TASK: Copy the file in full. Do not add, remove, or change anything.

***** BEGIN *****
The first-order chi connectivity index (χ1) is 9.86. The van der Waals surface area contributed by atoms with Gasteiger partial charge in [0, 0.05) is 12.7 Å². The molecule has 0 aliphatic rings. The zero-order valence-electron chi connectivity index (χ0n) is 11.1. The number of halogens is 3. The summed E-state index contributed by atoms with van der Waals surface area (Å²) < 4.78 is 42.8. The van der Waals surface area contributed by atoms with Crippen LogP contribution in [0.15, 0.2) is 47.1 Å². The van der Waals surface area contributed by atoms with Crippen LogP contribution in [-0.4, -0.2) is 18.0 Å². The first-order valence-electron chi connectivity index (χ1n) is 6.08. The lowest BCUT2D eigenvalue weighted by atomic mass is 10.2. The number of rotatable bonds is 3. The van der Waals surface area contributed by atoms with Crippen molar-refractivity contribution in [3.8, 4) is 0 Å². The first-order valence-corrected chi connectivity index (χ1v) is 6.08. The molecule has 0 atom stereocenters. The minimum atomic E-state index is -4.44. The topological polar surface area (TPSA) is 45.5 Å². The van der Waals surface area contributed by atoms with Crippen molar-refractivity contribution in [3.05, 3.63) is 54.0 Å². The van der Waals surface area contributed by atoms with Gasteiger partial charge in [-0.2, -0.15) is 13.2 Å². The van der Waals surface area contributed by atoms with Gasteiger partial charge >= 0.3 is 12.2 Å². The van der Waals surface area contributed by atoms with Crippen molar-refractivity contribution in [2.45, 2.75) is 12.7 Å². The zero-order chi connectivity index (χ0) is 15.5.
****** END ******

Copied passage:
The first-order chi connectivity index (χ1) is 9.86. The van der Waals surface area contributed by atoms with Gasteiger partial charge in [0, 0.05) is 12.7 Å². The molecule has 0 aliphatic rings. The zero-order valence-electron chi connectivity index (χ0n) is 11.1. The number of halogens is 3. The summed E-state index contributed by atoms with van der Waals surface area (Å²) < 4.78 is 42.8. The van der Waals surface area contributed by atoms with Crippen LogP contribution in [0.15, 0.2) is 47.1 Å². The van der Waals surface area contributed by atoms with Crippen LogP contribution in [-0.4, -0.2) is 18.0 Å². The first-order valence-electron chi connectivity index (χ1n) is 6.08. The lowest BCUT2D eigenvalue weighted by atomic mass is 10.2. The number of rotatable bonds is 3. The van der Waals surface area contributed by atoms with Crippen molar-refractivity contribution in [3.8, 4) is 0 Å². The first-order valence-corrected chi connectivity index (χ1v) is 6.08. The molecule has 0 atom stereocenters. The minimum atomic E-state index is -4.44. The topological polar surface area (TPSA) is 45.5 Å². The van der Waals surface area contributed by atoms with Crippen molar-refractivity contribution in [3.05, 3.63) is 54.0 Å². The van der Waals surface area contributed by atoms with Gasteiger partial charge in [-0.2, -0.15) is 13.2 Å². The van der Waals surface area contributed by atoms with Gasteiger partial charge >= 0.3 is 12.2 Å². The van der Waals surface area contributed by atoms with Crippen molar-refractivity contribution in [2.45, 2.75) is 12.7 Å². The zero-order chi connectivity index (χ0) is 15.5.